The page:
The use of menstrual cups will stretch or tear the hymen. However, this is NOT the same as ‘losing your virginity’ (the definition of ‘losing your virginity’ is pretty tenuous, but it does hinge on having some kind of sexual contact). The hymen often breaks before adulthood due activities such as sports. However, if you or your family feel strongly about keeping the hymen intact, it is probably best to not use internal methods of menstrual sanitation.

Where Do I Get A Menstrual Cup?

SheCup is a menstrual cup manufactured in India. It retails online for Rs. 760. Mooncup, a UK distributer of menstrual cups also delivers to India. Other brands include DivaCup, FemmeCup and Lunette.

Useful links

You must be to comment.
  1. Rdk285

    No mention of how to pee while using menstrual cups? Is it an inconvenience?

    1. tarang

      No. You pee from a different tiny hole, that’s above the vaginal opening. So pee tension free.

    2. hitesh

      LOL. this comment was hilarious.

    3. Rdk285

      yes i know there’s another hole to pee… thankuverymuch… i wanted to know about the inconvenience factor… like pee trickling on the cup… kinda weird and unhygienic right?

    4. Sufia Banu

      Sorry, how is it hilarious! Its a fact.

    5. Archeeta Pujari

      Well as someone else mentioned, you don’t pee from the vagina, you pee from the urethra, which is a different ‘hole’. If you mean does it get in the way while you pee, then no. No part of it protrudes from the body.

    6. sweta

      The pee even trickles in the sanitary pads u use.

  2. Jigna Kotecha

    This is really useful! I did not know about it before I read this article.

  3. tarang

    Although the menstrual cup has been really going places abroad, it still hasn’t planted its feet here in India. The ‘Shecup’ that this article mentions has only one size that’s supposed to fit all women. Strike that, women who’ve had babies. What I’m saying is, it’s too big to fit into my vagina easily. I’ve tried it many times. Funny as it sounds, it’s not meant for the tiny, pre-pregnancy vaginas. Maybe more awareness can urge the companies to come up with different sizes. But, then again, even tampons aren’t advertised here.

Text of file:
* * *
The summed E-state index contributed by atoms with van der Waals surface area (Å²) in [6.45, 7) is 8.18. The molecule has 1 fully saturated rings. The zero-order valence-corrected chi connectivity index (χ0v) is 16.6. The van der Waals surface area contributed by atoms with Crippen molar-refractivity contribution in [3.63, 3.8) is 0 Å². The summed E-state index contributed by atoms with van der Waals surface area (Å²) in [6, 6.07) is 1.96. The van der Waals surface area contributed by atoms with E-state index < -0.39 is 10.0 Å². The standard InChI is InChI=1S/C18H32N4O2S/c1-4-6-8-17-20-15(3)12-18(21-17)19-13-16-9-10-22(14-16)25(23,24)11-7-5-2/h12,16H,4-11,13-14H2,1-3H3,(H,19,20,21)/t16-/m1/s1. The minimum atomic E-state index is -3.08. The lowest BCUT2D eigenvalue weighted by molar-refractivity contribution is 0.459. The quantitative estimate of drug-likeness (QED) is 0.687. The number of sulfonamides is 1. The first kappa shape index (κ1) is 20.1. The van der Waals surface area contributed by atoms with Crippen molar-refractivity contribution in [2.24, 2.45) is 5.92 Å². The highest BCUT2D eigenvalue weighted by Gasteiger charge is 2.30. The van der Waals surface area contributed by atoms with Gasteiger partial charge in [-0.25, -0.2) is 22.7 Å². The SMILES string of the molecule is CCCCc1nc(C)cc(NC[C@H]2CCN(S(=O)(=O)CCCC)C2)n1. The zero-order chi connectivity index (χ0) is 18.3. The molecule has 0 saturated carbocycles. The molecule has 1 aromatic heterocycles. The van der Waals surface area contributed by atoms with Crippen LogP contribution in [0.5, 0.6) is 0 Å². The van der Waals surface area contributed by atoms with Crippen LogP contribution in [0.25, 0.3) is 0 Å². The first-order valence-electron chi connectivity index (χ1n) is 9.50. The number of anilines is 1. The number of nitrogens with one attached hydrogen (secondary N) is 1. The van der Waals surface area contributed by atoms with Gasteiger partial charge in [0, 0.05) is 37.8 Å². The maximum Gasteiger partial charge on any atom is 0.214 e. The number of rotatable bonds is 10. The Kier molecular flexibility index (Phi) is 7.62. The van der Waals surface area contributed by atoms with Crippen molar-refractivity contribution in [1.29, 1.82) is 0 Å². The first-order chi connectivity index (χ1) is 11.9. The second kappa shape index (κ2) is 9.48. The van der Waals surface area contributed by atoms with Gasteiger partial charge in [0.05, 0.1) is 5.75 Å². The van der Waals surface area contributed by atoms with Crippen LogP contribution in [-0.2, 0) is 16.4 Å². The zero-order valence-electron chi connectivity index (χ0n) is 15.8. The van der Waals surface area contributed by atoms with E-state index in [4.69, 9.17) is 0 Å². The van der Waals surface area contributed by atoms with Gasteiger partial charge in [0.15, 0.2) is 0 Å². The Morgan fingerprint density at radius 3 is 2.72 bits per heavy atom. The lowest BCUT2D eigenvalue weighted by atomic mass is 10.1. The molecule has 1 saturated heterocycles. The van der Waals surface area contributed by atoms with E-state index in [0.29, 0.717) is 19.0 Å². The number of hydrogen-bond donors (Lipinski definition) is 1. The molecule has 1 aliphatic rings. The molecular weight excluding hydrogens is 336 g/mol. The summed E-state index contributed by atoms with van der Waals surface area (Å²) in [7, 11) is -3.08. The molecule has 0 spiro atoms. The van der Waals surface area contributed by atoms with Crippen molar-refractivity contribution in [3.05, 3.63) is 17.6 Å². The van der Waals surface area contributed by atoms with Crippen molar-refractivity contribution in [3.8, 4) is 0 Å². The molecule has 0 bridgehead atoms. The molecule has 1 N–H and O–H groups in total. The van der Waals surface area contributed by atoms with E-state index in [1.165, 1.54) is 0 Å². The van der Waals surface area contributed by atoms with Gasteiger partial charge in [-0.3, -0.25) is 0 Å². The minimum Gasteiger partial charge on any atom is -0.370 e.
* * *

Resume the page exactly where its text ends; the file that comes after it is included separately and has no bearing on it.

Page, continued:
1. Archeeta Pujari

      You make a good point. I’ve never tried the shecup, I use the mooncup, which does come in two different sizes…

    2. Dee

      Hey – Just tried the SheCup for the first time. Yes, it’s just in one size which I realized a little late. Day 1 (yesterday) was a bust asI gave up trying to wear it after some thirty minutes of struggle.

      Got smarter and lubed up today and it’s much, much easier – slid in quite easily. Give it some time and even if you’ve not given birth (I haven’t either), this should fit.

    3. Priyanka Jain

      you can view different cups on
      the chart posted at this link is very helpful in picking the right cup:

  4. tootieFrootie

    The best part(s) for me? – no smell, no stinky dustbins, shorter period and guess what! No cramps!

    1. Archeeta Pujari

      I do find that they help with cramps a bit, not sure about the scientific explanation though…

  5. Fauzia

    Where can I get it? If available online, then which website?

    1. Anna

    2. TootieFrootie

      She has added the link to the shecup site in her article, if you click on that, you can find a link for purchase too. Or try Shycart.. they will mail it to you in a very discrete way, no way anyone will know what it is

  6. Anusha

    But I will LOSE MY VIRGINITY ?

    1. D Gill

      Anusha pls read the other comment I posted.

    2. sweta

      If tearing a hymen means losing virginity, then i have lost it at 5 yrs of age. Now i am 22. And i am a dancer from 3yrs of age. So don’t worry about breaking the hymen JUST by the use of Shecup or Mooncup. Coz u might not even know that yours is already torned and when was it torned. Nobody can feel it. It’s just a social stigma.

  7. pulled muscle pain

    What a material of un-ambiguity and preserveness of precious
    know-how regarding unpredicted emotions.

  8. Vidya Kosseri

    Dear ladies,
    There is now another menstrual cup available in india. The name of the brand is “VCup”. Check out their site I have been using vcup for almost 9 months. The VCup comes with accessories like , Hand Sanitizer pen and coin tissues. I found them very helpful during travelling . I wish more women knew about menstrual cups.
    Have a greener period everyone.
    Bye Vidya K

  9. D Gill

    Ladies & gents, pls inform yourselves.
    This line is just pathetic “However, if you or your family feel strongly about keeping the hymen intact”. What exactly are you suggesting women keep intact article writer? What are the parents going to do anyway? Check your vagina? Girls, your bodies are your own business, no one else’s.

    More importantly, are people still thinking that there is some skin covering the area?? If so, you wouldn’t be able to menstruate!